Blockchain has left the realm of computer-only technologies to become some sort of a philosophic concept and a platform for business development with this vision being increasingly shared by developers, entrepreneurs, and even some politicians.
Last December, Russia’s Minister of Communications and Mass Media Nikolay Nikiforov said that blockchain technology had to be thoroughly researched for the benefit of the government.
“Blockchain technology as a new subset of technologies is very interesting because it has numerous use cases. In fact we’d have to check out how it can be useful for the government in terms of document protection. The technology may help the economy and develop relations between the government and an individual in other areas,” he said.
Alexander Danilyuk, Ukraine’s Minister of Finance, seems to agree with his Russian counterpart. Speaking at recent All-Ukraine Blockchain Hackathon in Kyiv, he said:
“In Ukraine, lots of things here are based on manipulation. Mistrust for authorities [is] related to the fact that we’re inside and can manipulate, so the thing is about changing the very mechanics of our work. Blockchain can help it!”
But are there any real-life examples of blockchain applicability in real economy, like retailing, production, etc.? Even though the question itself looks somewhat pessimistic, there are positive examples.
One of the most prominent examples here is Kolionovo, a private farm near Moscow, Russia, that has partially integrated Emercoin blockchain in its routine operations and introduced Kolion, its own monetary tool.
Mikhail Shlyapnikov, the farm’s owner, has announced an open subscription and a reservation for 50 “shares”. Each share is worth 24,000 rubles (or can be exchanged to the equivalent amount of goods, works or services) with circulation period of 12 months or more. These shares are backed by the farm’s assets.
In practical terms, it is about sending NVS records to the customer’s Emercoin wallet with network confirmation. The tool is applicable for external use as well, e.g. for converting fiat or digital currencies at an exchange.
However, Kolionovo is more of an isolated instance rather than a general trend, as blockchain’s main advantage is in obtaining information usually unavailable with traditional business tools. There’s a strong believe that blockchain is capable of purging dishonest entrepreneurs from the market. One of the best things about blockchain is that it’s applicable across various industries, be it food production, pharmaceutical manufacturing or rare earth elements mining.
Statistically, up to 30 per cent of all fish in the world is caught either illegally or using prohibited methods. In some countries illegal fishing accounts for 90 per cent of the entire yield. The seafood industry is also notorious for human rights abuses, and there’s hope the technology, piloted by a UK-based company Provenance, could help retailers, manufacturers and restaurants prove the origins of the sea foods.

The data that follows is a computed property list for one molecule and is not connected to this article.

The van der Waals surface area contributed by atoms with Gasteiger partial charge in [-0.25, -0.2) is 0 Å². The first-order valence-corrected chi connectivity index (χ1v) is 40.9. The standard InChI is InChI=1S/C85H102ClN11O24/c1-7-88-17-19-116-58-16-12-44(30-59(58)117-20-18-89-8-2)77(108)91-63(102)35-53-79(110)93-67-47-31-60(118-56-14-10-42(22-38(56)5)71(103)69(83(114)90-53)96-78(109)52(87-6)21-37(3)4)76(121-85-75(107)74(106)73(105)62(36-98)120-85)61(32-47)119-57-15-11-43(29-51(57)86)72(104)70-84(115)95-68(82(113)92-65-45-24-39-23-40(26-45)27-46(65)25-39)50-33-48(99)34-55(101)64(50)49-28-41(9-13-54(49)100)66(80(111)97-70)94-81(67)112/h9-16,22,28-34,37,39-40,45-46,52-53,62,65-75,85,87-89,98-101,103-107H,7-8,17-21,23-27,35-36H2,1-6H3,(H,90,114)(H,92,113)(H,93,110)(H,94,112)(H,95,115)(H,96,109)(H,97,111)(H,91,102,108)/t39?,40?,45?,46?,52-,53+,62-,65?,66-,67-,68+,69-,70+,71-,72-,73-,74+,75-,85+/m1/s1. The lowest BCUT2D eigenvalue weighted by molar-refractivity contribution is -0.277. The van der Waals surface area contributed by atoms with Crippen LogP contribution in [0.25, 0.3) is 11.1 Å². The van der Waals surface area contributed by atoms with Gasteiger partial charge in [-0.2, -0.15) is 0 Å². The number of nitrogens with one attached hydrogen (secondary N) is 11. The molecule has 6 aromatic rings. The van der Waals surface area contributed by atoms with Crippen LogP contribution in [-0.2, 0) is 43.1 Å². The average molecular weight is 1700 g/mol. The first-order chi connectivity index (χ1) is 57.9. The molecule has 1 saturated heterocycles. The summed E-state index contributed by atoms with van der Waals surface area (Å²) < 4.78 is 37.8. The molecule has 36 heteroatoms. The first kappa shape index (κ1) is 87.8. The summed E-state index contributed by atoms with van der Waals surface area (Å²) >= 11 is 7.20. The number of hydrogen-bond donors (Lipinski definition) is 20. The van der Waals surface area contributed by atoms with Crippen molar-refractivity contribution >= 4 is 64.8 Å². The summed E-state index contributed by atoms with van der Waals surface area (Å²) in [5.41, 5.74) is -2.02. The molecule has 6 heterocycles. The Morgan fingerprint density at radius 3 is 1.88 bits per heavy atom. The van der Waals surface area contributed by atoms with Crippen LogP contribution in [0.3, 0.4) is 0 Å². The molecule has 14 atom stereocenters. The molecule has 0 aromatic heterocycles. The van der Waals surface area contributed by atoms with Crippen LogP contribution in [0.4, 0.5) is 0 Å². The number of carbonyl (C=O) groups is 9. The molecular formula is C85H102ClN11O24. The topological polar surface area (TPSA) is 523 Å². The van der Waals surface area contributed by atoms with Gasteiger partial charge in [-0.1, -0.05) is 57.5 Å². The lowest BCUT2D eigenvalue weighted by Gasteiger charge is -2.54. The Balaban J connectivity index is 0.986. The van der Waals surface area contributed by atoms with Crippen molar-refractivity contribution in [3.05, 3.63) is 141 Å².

The new blockchain approach sees fishermen send SMS messages to register their catch on the blockchain. This identification is then transferred to a supplier along with the catch, and any subsequent move, such as processing or tinning, is also recorded.
The information on the origin and supply chain journey of the fish can then be accessed and verified by end buyers and consumers in shops or restaurants using their smartphones, replacing the current printed communication and labels.
The technology has already sparked interest from food companies, with the Co-op Food group currently conducting its own trial with Provenance on fresh food products – expected to conclude later this year.
Trade and Services
Earlier this year state-owned Russian Post has announced its intent to use blockchain for tracking parcels. According to Rodion Shishkov, the company’s deputy director, blockchain could be the first step in winning back customer trust and making Russian Post’s operations more transparent, and delivery terms more predictable.
Raketa, Russian watch manufacturer, has also declared its interest in blockchain. The company says the technology (Emercoin blockchain in this case) could be used to record certificates of authenticity in an attempt to prevent counterfeit
The Kimberley Process, a UN-backed certification scheme initiated in a bid to clean up the diamond trade, is currently developing a solution somewhat similar to that of Provenance. A recent report indicates that the initiative is moving forward with its blockchain work aimed at preventing prevent so-called “blood diamonds” from entering markets as the revenue from their sale is used to fund African terrorist cells.
Taking all of this into account, it can be said that blockchain is gradually undergoing the test of sustainability and applicability in real economy. Also this means that there are plenty of challenges which lie ahead for the blockchain developers.
P.S. Already after this feature had been written, ForkLog learnt about Roman Romanyuk, a bee honey manufacturer from Lviv Region of Ukraine, who started selling his honey for bitcoins using Mycelium Gear. In the future, Roman plans to transfer the ordering onto Ethereum smart contracts. It may seem like a little thing, but in fact it’s all about bringing blockchain to smaller communities, so that the technology’s adoption could get closer to reality.